Lastly, Nokia build-in a Power Saving mode that can be switched on with two clicks from wherever you are in the phone. This really helps you get the most out of the phone. From personal experience I have noticed that I only need the Power Saving mode off when I do active browsing (3G speeds) and chatting (keyboard feedback). For all other instances, I am fine with this mode switched on. I can easily get a day and a half on the phone while always having Gravity and Whatsapp connected.

So yes, I read much of the negative press around Nokia and I do sometimes feel it is a little undeserved. Nokia still makes great phones that are a joy to use. In this post I have hopefully made clear some of the aspects that I enjoy a lot.

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2 thoughts on “Are Nokia phones really that bad?”

  1. I don’t disagree with your assessment of the camera. The N8 has the best camera, period, on any phone. However, the other issues, text input and the wonky browser, are inexcusable. Installing Swype doesn’t help since the best use of that keyboard is in portrait mode. In landscape, you only have to use it for a few words before fatigue sets in. Having the keyboard hide everything on screen takes you out of context. Prediction should work more intuitively. Text prediction should know I’m in a field or not.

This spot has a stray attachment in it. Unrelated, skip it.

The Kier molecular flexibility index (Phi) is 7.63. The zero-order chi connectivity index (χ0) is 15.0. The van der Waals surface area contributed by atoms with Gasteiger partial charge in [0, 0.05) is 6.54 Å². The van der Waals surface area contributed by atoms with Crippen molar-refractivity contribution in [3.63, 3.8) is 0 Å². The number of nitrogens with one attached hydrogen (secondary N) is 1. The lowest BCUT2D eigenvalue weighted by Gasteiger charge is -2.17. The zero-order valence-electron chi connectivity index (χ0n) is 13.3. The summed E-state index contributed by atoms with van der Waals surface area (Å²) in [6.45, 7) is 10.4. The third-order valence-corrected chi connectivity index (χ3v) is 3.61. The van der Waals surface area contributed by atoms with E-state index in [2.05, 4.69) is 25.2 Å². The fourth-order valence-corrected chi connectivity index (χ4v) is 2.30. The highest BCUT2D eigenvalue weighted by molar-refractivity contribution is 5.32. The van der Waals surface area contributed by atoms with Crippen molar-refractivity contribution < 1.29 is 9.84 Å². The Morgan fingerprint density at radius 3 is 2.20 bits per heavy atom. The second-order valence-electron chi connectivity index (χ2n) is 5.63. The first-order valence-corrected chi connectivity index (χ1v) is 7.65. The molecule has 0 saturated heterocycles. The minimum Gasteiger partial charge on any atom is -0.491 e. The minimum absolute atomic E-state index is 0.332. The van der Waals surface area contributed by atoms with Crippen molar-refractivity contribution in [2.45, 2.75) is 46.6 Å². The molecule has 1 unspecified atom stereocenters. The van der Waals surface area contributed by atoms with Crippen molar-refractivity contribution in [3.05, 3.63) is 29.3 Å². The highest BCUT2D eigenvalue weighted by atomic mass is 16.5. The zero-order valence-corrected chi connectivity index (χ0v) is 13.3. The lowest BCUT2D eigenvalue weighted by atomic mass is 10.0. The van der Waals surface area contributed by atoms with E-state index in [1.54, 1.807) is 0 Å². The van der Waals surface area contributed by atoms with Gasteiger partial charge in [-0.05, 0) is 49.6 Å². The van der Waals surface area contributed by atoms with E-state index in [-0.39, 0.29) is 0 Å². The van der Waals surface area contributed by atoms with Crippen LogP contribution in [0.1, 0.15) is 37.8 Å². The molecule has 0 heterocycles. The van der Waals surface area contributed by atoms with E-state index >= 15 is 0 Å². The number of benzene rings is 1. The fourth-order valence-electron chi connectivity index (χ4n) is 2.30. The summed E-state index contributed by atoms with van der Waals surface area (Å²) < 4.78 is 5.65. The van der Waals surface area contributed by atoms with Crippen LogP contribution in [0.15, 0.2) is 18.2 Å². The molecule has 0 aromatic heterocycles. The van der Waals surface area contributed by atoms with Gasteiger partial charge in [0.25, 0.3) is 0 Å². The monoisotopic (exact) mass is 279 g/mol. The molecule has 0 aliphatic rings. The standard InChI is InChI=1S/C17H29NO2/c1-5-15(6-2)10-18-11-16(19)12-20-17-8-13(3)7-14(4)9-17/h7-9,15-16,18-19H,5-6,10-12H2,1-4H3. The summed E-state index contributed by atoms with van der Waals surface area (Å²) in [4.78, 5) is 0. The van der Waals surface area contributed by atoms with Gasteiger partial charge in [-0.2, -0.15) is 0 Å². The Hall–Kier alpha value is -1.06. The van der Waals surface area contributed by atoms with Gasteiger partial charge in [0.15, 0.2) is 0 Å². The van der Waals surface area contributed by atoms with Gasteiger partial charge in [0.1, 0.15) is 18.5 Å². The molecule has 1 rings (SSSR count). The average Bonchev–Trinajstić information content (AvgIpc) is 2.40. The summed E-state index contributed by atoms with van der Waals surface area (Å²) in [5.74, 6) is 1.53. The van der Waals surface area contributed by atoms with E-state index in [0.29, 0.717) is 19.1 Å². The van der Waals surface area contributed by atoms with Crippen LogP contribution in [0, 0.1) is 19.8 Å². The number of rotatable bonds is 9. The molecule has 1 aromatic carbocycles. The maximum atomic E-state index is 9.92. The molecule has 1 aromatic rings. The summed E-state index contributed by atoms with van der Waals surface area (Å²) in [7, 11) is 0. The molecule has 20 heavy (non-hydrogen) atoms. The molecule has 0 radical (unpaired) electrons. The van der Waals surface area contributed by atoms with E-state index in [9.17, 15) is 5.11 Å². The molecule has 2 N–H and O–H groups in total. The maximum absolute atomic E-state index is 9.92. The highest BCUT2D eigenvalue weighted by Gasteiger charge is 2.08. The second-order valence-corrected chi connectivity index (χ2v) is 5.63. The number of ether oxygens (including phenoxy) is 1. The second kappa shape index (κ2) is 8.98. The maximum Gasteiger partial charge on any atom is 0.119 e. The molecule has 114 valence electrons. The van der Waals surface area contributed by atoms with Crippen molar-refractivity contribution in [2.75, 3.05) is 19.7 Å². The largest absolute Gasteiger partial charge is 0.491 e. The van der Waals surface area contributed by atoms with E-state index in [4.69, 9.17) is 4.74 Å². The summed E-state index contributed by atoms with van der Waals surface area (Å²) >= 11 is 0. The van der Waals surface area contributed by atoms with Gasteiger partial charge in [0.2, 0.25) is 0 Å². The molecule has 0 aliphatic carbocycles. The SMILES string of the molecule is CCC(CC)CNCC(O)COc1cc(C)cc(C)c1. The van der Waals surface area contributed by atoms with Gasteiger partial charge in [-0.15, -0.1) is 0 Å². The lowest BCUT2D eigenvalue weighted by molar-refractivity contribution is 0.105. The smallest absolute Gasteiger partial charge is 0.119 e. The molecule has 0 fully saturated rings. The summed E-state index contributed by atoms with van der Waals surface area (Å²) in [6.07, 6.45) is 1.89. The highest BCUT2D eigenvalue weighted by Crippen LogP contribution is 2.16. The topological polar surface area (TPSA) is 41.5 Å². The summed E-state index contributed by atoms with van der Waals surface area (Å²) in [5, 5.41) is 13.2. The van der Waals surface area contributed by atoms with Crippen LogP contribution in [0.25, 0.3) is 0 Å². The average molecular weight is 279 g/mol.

Setting up “access points” is weird. You should only have to set up two settings for your provider; the mobile internet and MMS. WiFI should take care of itself.

    It’s not the phone, though, it’s the eco-system. I can get around the technical hurdles on the device, it’s what the software offers (or fails to offer) that is important. In my opinion, the reason the phone is packed with convenience apps is because the Ovi Store is a joke. Mostly games and shortcuts to services like Facebook. The apps that work, like Gravity and SPB Mobile Shell are, frankly, out of sight price wise, but they have to charge that much as they are the best apps available on the platform.

    I appreciate that Ovi Maps with Navigation is free, but it should work at least as well in the USA as it does everywhere else. Also, you may have a better GPS than me, because my N8 typically takes between 30 seconds to two minutes to fix and lock. Also, the first and last time I used it, the phone went to sleep mode and the screen blanked.

    I could go on, but you get the idea. An OS isn’t just a collection of disparate parts cobbled together for the purpose of managing parts of a device, it has to manage the entire the device. Symbian itself had become too fragmented and Meego, while better, was stalled. The decision to go with Windows Phone 7 may have been surprising, but not entirely. Nokia is at a crossroads. If it can’t do software, then concentrate on hardware and let MS handle the interface.

  2. Thanks for your comment, Steve.

    I think you make very valid points, which I can’t really argue. The fact of the matter is that Symbian is not up to the task anymore. In my opinion as well, it can’t compete with the likes of Android, iOS or even WebOS. The latter three are mature and modern Operating Systems, whereas Symbian is simply mature, edging towards old.

    Text input, browser, and lack of ecosystem have made me change to my wife’s Samsung Galaxy S again. I still believe that the N8 performs very nicely in some areas, but the Galaxy S – after flashing a newer version of the OS – just flies and has all the apps one could wish for.